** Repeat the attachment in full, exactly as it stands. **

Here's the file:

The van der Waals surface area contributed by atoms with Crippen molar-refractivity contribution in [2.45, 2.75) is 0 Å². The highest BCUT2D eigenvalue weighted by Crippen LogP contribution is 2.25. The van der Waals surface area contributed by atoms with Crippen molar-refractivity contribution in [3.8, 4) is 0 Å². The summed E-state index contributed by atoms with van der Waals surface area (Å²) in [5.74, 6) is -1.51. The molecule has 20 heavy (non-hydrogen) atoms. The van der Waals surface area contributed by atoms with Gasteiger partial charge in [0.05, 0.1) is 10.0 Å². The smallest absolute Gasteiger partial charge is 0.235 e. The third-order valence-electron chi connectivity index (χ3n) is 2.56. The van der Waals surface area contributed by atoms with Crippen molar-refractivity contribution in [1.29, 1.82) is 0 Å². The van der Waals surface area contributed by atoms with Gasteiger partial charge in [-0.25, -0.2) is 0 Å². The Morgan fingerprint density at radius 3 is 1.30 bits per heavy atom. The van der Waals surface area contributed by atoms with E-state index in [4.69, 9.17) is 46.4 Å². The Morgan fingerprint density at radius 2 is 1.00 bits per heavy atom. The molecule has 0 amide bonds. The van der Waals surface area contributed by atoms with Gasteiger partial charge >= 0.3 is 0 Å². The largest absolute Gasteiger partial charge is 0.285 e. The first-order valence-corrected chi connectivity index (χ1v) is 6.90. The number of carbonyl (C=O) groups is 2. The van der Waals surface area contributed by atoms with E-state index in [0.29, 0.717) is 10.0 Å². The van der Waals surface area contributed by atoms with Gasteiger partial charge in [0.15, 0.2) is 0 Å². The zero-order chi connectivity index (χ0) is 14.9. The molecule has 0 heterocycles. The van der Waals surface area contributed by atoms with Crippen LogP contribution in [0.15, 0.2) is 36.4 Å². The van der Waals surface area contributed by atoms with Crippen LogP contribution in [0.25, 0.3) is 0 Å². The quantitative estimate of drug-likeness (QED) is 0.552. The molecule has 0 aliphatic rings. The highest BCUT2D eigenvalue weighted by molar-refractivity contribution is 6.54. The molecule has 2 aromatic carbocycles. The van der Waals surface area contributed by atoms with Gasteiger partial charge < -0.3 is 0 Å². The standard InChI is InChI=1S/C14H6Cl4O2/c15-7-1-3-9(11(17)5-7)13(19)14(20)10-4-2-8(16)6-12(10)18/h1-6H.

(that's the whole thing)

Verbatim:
The van der Waals surface area contributed by atoms with Crippen molar-refractivity contribution in [2.45, 2.75) is 0 Å². The highest BCUT2D eigenvalue weighted by Crippen LogP contribution is 2.25. The van der Waals surface area contributed by atoms with Crippen molar-refractivity contribution in [3.8, 4) is 0 Å². The summed E-state index contributed by atoms with van der Waals surface area (Å²) in [5.74, 6) is -1.51. The molecule has 20 heavy (non-hydrogen) atoms. The van der Waals surface area contributed by atoms with Gasteiger partial charge in [0.05, 0.1) is 10.0 Å². The smallest absolute Gasteiger partial charge is 0.235 e. The third-order valence-electron chi connectivity index (χ3n) is 2.56. The van der Waals surface area contributed by atoms with Crippen molar-refractivity contribution in [1.29, 1.82) is 0 Å². The van der Waals surface area contributed by atoms with Gasteiger partial charge in [-0.25, -0.2) is 0 Å². The Morgan fingerprint density at radius 3 is 1.30 bits per heavy atom. The van der Waals surface area contributed by atoms with E-state index in [4.69, 9.17) is 46.4 Å². The Morgan fingerprint density at radius 2 is 1.00 bits per heavy atom. The molecule has 0 amide bonds. The van der Waals surface area contributed by atoms with Gasteiger partial charge >= 0.3 is 0 Å². The largest absolute Gasteiger partial charge is 0.285 e. The first-order valence-corrected chi connectivity index (χ1v) is 6.90. The number of carbonyl (C=O) groups is 2. The van der Waals surface area contributed by atoms with E-state index in [0.29, 0.717) is 10.0 Å². The van der Waals surface area contributed by atoms with Gasteiger partial charge in [0.15, 0.2) is 0 Å². The zero-order chi connectivity index (χ0) is 14.9. The molecule has 0 heterocycles. The van der Waals surface area contributed by atoms with Crippen LogP contribution in [0.15, 0.2) is 36.4 Å². The van der Waals surface area contributed by atoms with Crippen LogP contribution in [0.25, 0.3) is 0 Å². The quantitative estimate of drug-likeness (QED) is 0.552. The molecule has 0 aliphatic rings. The highest BCUT2D eigenvalue weighted by molar-refractivity contribution is 6.54. The molecule has 2 aromatic carbocycles. The van der Waals surface area contributed by atoms with Gasteiger partial charge < -0.3 is 0 Å². The standard InChI is InChI=1S/C14H6Cl4O2/c15-7-1-3-9(11(17)5-7)13(19)14(20)10-4-2-8(16)6-12(10)18/h1-6H.